Measures

Demographic covariates

Demographic information was collected via self-report survey and included: age (continuous, assessed via date of birth), sexual identity, education, and race, which were dummy coded. For example, race was dummy coded so that each race was represented by its own dichotomous variable, except for Asian and Native Hawaiian/Other Pacific Islander populations, which were not included due to invariability and insufficient group size in relation to the outcome.

Sexual behavior stigma exposure

Sexual behavior stigma items were originally developed by applying the previously-published modified social ecological model (MSEM) [30] to studies of HIV risks among MSM, identifying barriers in social capital and community services within numerous populations [21,22,23]. The factor structure and internal reliability have been assessed previously these data [31], with the nine included items found to load onto three factors: 1) stigma from family (2 items; possible range: 0–2; α = 0.64–0.75), 2) anticipated healthcare stigma (2 items; possible range: 0–2; α = 0.61–0.80), and 3) general social stigma (5 items; possible range: 0–5; α = 0.62–0.68) [31]. Item examples are listed in Appendix Table 1. Each of the 9-items had three response options (no; yes, in the past year; yes, but not in the past year), but for analytic purposes due to invariability, item responses were dichotomized by collapsing the affirmative responses as done in previous analyses [31]. Average participant sexual behavior stigma scale scores by site were also included as a second level (site-level) fixed effect.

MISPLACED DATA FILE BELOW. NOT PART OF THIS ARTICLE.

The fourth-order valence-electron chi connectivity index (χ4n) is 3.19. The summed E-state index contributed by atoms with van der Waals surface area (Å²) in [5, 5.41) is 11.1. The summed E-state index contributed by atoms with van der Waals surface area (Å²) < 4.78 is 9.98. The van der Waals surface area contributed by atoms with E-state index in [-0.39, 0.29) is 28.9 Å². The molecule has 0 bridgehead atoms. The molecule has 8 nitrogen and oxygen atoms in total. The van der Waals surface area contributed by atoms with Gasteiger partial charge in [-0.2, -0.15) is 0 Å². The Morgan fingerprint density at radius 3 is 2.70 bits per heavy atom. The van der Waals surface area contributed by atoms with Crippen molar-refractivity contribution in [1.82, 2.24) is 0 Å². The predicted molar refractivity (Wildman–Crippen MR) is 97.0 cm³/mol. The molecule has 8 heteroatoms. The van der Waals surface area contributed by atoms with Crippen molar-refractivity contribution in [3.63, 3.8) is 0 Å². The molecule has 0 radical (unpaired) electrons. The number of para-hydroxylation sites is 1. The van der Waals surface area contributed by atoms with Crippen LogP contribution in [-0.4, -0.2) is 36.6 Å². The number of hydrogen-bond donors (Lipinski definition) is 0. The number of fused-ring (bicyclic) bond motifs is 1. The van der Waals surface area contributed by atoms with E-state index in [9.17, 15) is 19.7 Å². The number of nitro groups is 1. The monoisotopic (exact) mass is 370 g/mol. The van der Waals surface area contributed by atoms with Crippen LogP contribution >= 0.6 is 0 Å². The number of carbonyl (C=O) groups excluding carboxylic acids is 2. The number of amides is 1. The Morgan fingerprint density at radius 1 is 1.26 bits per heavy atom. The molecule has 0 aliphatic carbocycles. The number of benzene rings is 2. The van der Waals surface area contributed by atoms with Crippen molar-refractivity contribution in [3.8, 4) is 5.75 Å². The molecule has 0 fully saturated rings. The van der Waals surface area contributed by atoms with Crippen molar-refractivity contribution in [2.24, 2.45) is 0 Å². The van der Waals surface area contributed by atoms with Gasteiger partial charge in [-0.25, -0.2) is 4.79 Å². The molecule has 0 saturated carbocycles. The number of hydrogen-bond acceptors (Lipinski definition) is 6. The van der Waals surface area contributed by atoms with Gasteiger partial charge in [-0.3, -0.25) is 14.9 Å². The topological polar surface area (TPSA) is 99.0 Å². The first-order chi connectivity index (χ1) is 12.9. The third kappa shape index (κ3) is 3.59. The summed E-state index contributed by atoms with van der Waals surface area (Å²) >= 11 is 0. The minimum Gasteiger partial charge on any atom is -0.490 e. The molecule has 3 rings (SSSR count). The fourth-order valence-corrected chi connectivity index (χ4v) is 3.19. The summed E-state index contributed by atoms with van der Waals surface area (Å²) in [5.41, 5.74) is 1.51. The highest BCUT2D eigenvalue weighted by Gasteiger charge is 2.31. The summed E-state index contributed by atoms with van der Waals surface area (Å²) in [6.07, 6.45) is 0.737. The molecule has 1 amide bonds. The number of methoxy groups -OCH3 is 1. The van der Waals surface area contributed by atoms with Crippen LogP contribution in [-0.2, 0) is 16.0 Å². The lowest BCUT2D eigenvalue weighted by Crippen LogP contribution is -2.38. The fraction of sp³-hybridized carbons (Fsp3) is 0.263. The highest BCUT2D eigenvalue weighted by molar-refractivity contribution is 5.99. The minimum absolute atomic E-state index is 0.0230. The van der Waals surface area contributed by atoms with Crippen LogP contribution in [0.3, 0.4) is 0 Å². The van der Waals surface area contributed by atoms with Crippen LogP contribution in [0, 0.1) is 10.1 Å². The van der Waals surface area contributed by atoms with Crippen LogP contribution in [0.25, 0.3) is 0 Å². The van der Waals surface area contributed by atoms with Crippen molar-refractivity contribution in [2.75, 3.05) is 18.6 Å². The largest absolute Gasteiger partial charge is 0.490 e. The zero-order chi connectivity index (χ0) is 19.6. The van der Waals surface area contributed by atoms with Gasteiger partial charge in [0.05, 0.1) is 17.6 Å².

HIV criminalization exposure

Presence or absence of state HIV criminalization laws was included as a site-level fixed effect. Following CDC categorization of laws [10] that directly involve HIV transmission, we categorized states as having HIV criminalization laws if they either had: 1) HIV-specific criminal laws that criminalized behaviors that can potentially expose other persons to HIV (affirmative legislation); or 2) Sentence enhancement laws specific to HIV that do not criminalize behavior of transmission but increase sentence length when an personal commits specific crimes (i.e., sexual crimes, etc.) while infected with HIV. If a state fell into neither category, we considered the state to not have HIV criminalization legislation [10, 32]. The following NHBS sites had HIV-specific criminalization in place in their state during 2017: Baltimore, Maryland; Detroit, Michigan; Los Angeles, California; San Diego, California; and Virginia Beach and Norfolk, Virginia (See Appendix Table 2 for more details).